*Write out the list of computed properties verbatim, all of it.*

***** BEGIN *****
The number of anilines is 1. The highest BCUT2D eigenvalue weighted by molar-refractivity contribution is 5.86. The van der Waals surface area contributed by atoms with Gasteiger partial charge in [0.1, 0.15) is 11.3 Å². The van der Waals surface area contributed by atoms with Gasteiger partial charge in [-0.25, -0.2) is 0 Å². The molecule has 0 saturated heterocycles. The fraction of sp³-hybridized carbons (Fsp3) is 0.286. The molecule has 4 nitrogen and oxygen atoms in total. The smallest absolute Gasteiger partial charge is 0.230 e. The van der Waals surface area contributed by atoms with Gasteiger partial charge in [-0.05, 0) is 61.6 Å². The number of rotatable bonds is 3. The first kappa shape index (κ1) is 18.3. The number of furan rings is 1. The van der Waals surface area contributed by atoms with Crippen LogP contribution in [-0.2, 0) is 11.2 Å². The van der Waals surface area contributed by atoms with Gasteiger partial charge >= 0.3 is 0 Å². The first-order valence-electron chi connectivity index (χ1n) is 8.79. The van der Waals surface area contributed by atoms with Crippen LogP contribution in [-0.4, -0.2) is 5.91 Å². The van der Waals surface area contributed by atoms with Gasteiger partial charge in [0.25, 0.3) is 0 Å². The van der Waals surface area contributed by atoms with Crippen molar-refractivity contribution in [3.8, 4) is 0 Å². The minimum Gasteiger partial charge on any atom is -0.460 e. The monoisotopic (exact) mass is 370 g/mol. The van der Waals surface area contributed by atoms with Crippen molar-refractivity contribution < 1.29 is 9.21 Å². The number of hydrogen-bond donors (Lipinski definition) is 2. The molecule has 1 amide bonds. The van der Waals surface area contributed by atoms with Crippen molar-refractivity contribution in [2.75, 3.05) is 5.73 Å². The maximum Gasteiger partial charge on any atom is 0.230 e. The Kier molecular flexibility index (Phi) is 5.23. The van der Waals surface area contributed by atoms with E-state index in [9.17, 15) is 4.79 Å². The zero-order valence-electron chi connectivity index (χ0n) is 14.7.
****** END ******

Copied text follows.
The number of anilines is 1. The highest BCUT2D eigenvalue weighted by molar-refractivity contribution is 5.86. The van der Waals surface area contributed by atoms with Gasteiger partial charge in [0.1, 0.15) is 11.3 Å². The van der Waals surface area contributed by atoms with Gasteiger partial charge in [-0.25, -0.2) is 0 Å². The molecule has 0 saturated heterocycles. The fraction of sp³-hybridized carbons (Fsp3) is 0.286. The molecule has 4 nitrogen and oxygen atoms in total. The smallest absolute Gasteiger partial charge is 0.230 e. The van der Waals surface area contributed by atoms with Gasteiger partial charge in [-0.05, 0) is 61.6 Å². The number of rotatable bonds is 3. The first kappa shape index (κ1) is 18.3. The number of furan rings is 1. The van der Waals surface area contributed by atoms with Crippen LogP contribution in [-0.2, 0) is 11.2 Å². The van der Waals surface area contributed by atoms with Gasteiger partial charge >= 0.3 is 0 Å². The first-order valence-electron chi connectivity index (χ1n) is 8.79. The van der Waals surface area contributed by atoms with Crippen LogP contribution in [-0.4, -0.2) is 5.91 Å². The van der Waals surface area contributed by atoms with Gasteiger partial charge in [0.25, 0.3) is 0 Å². The van der Waals surface area contributed by atoms with Crippen molar-refractivity contribution in [3.8, 4) is 0 Å². The minimum Gasteiger partial charge on any atom is -0.460 e. The monoisotopic (exact) mass is 370 g/mol. The van der Waals surface area contributed by atoms with Crippen molar-refractivity contribution < 1.29 is 9.21 Å². The number of hydrogen-bond donors (Lipinski definition) is 2. The molecule has 1 amide bonds. The van der Waals surface area contributed by atoms with Crippen molar-refractivity contribution in [2.75, 3.05) is 5.73 Å². The maximum Gasteiger partial charge on any atom is 0.230 e. The Kier molecular flexibility index (Phi) is 5.23. The van der Waals surface area contributed by atoms with E-state index in [9.17, 15) is 4.79 Å². The zero-order valence-electron chi connectivity index (χ0n) is 14.7.